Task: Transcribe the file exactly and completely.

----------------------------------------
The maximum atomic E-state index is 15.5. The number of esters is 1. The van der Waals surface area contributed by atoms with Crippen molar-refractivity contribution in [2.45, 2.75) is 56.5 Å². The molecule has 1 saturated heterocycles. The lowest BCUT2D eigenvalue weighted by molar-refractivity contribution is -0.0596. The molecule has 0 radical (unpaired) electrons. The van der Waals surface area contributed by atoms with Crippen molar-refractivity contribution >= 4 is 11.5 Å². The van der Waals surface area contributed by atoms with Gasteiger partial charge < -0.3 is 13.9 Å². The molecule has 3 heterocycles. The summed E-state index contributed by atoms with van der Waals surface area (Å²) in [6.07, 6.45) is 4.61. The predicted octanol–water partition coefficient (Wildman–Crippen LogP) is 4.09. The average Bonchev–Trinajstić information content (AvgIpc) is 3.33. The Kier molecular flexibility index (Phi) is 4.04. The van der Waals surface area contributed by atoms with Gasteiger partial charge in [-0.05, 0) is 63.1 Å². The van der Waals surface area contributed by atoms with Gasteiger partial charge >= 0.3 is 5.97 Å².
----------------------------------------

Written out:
The maximum atomic E-state index is 15.5. The number of esters is 1. The van der Waals surface area contributed by atoms with Crippen molar-refractivity contribution in [2.45, 2.75) is 56.5 Å². The molecule has 1 saturated heterocycles. The lowest BCUT2D eigenvalue weighted by molar-refractivity contribution is -0.0596. The molecule has 0 radical (unpaired) electrons. The van der Waals surface area contributed by atoms with Crippen molar-refractivity contribution >= 4 is 11.5 Å². The van der Waals surface area contributed by atoms with Gasteiger partial charge < -0.3 is 13.9 Å². The molecule has 3 heterocycles. The summed E-state index contributed by atoms with van der Waals surface area (Å²) in [6.07, 6.45) is 4.61. The predicted octanol–water partition coefficient (Wildman–Crippen LogP) is 4.09. The average Bonchev–Trinajstić information content (AvgIpc) is 3.33. The Kier molecular flexibility index (Phi) is 4.04. The van der Waals surface area contributed by atoms with Gasteiger partial charge in [-0.05, 0) is 63.1 Å². The van der Waals surface area contributed by atoms with Gasteiger partial charge >= 0.3 is 5.97 Å².